It has become an article of faith among many Blazer fans that Jerryd Bayless will unseat the much-maligned Steve Blake from the starting point Guard position. The sterling play, dazzling moves, and potent scoring ability of Bayless will turn the starting 5 into an unstoppable machine that will blow opponents out of game after game as the Blazers steamroll their way through the League. There are several problems with this scenario.
First off, regardless of how much talent he may have, it should be remembered that Bayless is a Rookie. The transition from Pac-10 college ball to the pro level includes a steep learning curve. To be sure there are occasionally players who step in and make huge impacts but for the most part, teams that start Rookies at key positions such as Point Guard do not fare well.
This is not a knock on Bayless. I was pretty excited when General Manager Kevin Pritchard Pritch-slapped the Pacers* and acquired him as I was more excited about him than the undersized alternatives available at the Point coming out in the draft.
My excitement has not abated after seeing him dominate the summer league. Reports coming out of Blazers propaganda central have touted his speed, aggressiveness, defense, and will to win. He sounds like the complete package.
Bayless will bring an ability to slash, to score, and provide tenacious defense. He sounds like an exciting player with few weaknesses. There are really only two things keeping him from being the starter.
First, as a rookie it will take him some time to adjust to the League and team. LaMarcus Aldridge, Martell Webster, Brandon Roy and Steve Blake all have experience playing together. They are already going to be adjusting to replacing the defensive stalwart but offensive liability of Joel Przybilla with the more mobile, more athletic Greg Oden who will demand touches down on the block. Changing point guards at the same time would mean 40% of their starters were changed and, if Travis Outlaw supplants Webster in the starting line-up the changeover would be 60%. That is far too much change for a team that perhaps overachieved a bit last season.
Second, and more importantly, Blake is a better fit in the starting line-up. Blake is not as flashy as Bayless, can't penetrate nearly as well, and is not the defensive force that Bayless provides. However, his skill set is a better fit with the other starters.
Blake is very good at distributing the ball and setting up the offense. He also provides a zone-busting, court-stretching outside presence. His 3 point shot is consistent and deadly meaning teams cannot collapse off him on the Blazer's interior forces of Aldridge and Oden. With Webster and Blake providing the deep threat and Aldridge and Oden standing by to take passes, the slashing game of Roy is taken to yet another level. It is a line-up that integrates very well.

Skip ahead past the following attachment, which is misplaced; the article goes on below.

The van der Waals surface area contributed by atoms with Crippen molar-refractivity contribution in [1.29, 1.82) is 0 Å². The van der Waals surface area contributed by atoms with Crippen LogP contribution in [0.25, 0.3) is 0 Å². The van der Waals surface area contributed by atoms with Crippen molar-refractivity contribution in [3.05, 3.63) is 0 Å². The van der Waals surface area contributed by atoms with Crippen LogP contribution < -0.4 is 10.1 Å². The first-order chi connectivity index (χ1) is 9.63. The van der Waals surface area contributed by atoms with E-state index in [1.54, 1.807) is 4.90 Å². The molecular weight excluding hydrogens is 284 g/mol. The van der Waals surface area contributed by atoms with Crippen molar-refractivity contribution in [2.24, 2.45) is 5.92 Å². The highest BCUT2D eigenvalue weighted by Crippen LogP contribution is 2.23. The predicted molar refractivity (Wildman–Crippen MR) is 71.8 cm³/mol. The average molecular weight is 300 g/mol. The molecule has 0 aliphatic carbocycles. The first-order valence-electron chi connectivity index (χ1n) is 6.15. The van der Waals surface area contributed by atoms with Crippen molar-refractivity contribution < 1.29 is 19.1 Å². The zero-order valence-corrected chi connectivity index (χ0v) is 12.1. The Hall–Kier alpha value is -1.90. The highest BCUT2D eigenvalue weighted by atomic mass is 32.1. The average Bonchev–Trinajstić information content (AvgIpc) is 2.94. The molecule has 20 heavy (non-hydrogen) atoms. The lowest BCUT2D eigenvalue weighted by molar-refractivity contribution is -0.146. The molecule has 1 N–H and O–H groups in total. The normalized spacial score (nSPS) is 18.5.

Bayless is better at driving than being the downtown threat. In the starting unit he would not provide as much of an outside threat as Blake and would largely duplicate the role Roy already capably handles.
Meanwhile, the second unit needs a player like Bayless. Przybilla does a good job of controlling the boards and providing a defensive presence on the interior. Bayless will join Rudy Fernandez and Travis Outlaw in providing scoring punch off the bench. When he comes back from knee injury, Channing Frye will add power to the front court and make the Blazers 10 deep. He will provide them with a bit of a post-up game and the ability to pop out for 15 foot jumpers off of the drives of Fernandez and Bayless.
While Outlaw will occasionally drive, by his own admission he has fallen in love with his jump shot. Fernandez has the ability to get to the rim but will not dominate the ball the way Roy will. Thus Bayless provides a key role on the second unit that helps turn them into a potentially explosive unit that has the flexibility to score inside or outside.
Thus Blake, while potentially not being as physically talented as Bayless still provides what the starting line-up needs and would be unable to be as effective with the second unit and Bayless gets the opportunity he needs to produce with the second line-up that he would not get in the starting line-up.
I will be the first to admit I have not been a big Steve Blake fan over the years. I wanted Jarrett Jack to start ahead of him. I wanted to see Sergio Rodriguez get more minutes at his expense. But the plain truth is, Blake provides what this starting unit needs and, while his numbers will never blow anyone away, taking him out of the line-up does not improve the team.
In another year or 2, assuming Bayless is the real deal and develops as expected, he will indeed take away Blake's job. But for this season expect to see Blake penciled into the starting line-up pretty close to 82 times.
Note: Despite the rise of the term "Pritch-slapped", I actually think the Pacers did rather well for themselves in this deal. At the cost of relatively unused Ike Diogu and a draft pick they acquired a proven solid backup point guard in Jarrett Jack, a promising Rookie, and throw in Josh McRoberts. They got what they needed and so did Portland which seems like a pretty good trade all around from where I sit. That has been the secret to Pritchard's success. The deals he offers make sense for his trading partners. They only end up looking so good because they always result in fitting Portland's master plan.
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